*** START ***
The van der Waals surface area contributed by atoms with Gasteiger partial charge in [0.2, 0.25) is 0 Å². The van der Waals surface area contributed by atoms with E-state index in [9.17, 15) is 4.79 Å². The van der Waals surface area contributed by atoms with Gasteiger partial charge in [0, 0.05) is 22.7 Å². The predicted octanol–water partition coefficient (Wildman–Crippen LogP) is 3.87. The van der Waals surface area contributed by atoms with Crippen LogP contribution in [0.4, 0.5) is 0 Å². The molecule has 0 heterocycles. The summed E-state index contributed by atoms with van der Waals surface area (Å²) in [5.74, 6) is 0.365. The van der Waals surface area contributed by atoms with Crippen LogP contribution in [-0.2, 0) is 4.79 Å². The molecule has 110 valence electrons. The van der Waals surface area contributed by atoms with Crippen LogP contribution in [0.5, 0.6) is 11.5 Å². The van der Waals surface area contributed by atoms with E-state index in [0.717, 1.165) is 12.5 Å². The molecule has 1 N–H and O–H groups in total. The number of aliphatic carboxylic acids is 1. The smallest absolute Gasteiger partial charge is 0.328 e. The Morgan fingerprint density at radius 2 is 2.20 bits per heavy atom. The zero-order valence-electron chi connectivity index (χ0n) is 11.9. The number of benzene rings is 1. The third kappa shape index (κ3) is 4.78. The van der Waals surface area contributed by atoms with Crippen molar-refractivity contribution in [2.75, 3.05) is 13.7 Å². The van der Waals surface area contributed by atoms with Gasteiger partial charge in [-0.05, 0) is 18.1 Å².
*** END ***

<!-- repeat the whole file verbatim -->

The van der Waals surface area contributed by atoms with Gasteiger partial charge in [0.2, 0.25) is 0 Å². The van der Waals surface area contributed by atoms with E-state index in [9.17, 15) is 4.79 Å². The van der Waals surface area contributed by atoms with Gasteiger partial charge in [0, 0.05) is 22.7 Å². The predicted octanol–water partition coefficient (Wildman–Crippen LogP) is 3.87. The van der Waals surface area contributed by atoms with Crippen LogP contribution in [0.4, 0.5) is 0 Å². The molecule has 0 heterocycles. The summed E-state index contributed by atoms with van der Waals surface area (Å²) in [5.74, 6) is 0.365. The van der Waals surface area contributed by atoms with Crippen LogP contribution in [-0.2, 0) is 4.79 Å². The molecule has 110 valence electrons. The van der Waals surface area contributed by atoms with Crippen LogP contribution in [0.5, 0.6) is 11.5 Å². The van der Waals surface area contributed by atoms with E-state index in [0.717, 1.165) is 12.5 Å². The molecule has 1 N–H and O–H groups in total. The number of aliphatic carboxylic acids is 1. The smallest absolute Gasteiger partial charge is 0.328 e. The Morgan fingerprint density at radius 2 is 2.20 bits per heavy atom. The zero-order valence-electron chi connectivity index (χ0n) is 11.9. The number of benzene rings is 1. The third kappa shape index (κ3) is 4.78. The van der Waals surface area contributed by atoms with Crippen molar-refractivity contribution in [2.75, 3.05) is 13.7 Å². The van der Waals surface area contributed by atoms with Gasteiger partial charge in [-0.05, 0) is 18.1 Å².